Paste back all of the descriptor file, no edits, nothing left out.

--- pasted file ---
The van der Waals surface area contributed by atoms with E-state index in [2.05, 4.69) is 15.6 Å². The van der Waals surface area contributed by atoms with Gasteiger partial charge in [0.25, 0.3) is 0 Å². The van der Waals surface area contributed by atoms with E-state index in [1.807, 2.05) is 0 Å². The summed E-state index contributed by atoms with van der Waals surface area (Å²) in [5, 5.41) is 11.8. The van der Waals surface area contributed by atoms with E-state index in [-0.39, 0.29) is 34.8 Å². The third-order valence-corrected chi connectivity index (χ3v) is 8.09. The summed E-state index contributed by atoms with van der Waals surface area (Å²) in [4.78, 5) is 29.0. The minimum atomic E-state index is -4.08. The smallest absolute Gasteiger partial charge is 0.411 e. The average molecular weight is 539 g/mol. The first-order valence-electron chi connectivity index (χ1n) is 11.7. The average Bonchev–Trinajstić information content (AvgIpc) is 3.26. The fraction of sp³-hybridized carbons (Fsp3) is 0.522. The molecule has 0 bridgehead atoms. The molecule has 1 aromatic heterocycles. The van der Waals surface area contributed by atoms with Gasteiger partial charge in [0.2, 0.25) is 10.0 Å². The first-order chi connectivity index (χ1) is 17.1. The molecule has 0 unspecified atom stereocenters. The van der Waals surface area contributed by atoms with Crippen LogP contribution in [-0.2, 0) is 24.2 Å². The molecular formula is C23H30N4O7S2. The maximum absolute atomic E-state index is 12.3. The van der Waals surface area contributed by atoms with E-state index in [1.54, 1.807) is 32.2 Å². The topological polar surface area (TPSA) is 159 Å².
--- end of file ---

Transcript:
The van der Waals surface area contributed by atoms with E-state index in [2.05, 4.69) is 15.6 Å². The van der Waals surface area contributed by atoms with Gasteiger partial charge in [0.25, 0.3) is 0 Å². The van der Waals surface area contributed by atoms with E-state index in [1.807, 2.05) is 0 Å². The summed E-state index contributed by atoms with van der Waals surface area (Å²) in [5, 5.41) is 11.8. The van der Waals surface area contributed by atoms with E-state index in [-0.39, 0.29) is 34.8 Å². The third-order valence-corrected chi connectivity index (χ3v) is 8.09. The summed E-state index contributed by atoms with van der Waals surface area (Å²) in [4.78, 5) is 29.0. The minimum atomic E-state index is -4.08. The smallest absolute Gasteiger partial charge is 0.411 e. The average molecular weight is 539 g/mol. The first-order valence-electron chi connectivity index (χ1n) is 11.7. The average Bonchev–Trinajstić information content (AvgIpc) is 3.26. The fraction of sp³-hybridized carbons (Fsp3) is 0.522. The molecule has 0 bridgehead atoms. The molecule has 1 aromatic heterocycles. The van der Waals surface area contributed by atoms with Gasteiger partial charge in [0.2, 0.25) is 10.0 Å². The first-order chi connectivity index (χ1) is 17.1. The molecule has 0 unspecified atom stereocenters. The van der Waals surface area contributed by atoms with Crippen LogP contribution in [-0.2, 0) is 24.2 Å². The molecular formula is C23H30N4O7S2. The maximum absolute atomic E-state index is 12.3. The van der Waals surface area contributed by atoms with E-state index in [1.54, 1.807) is 32.2 Å². The topological polar surface area (TPSA) is 159 Å².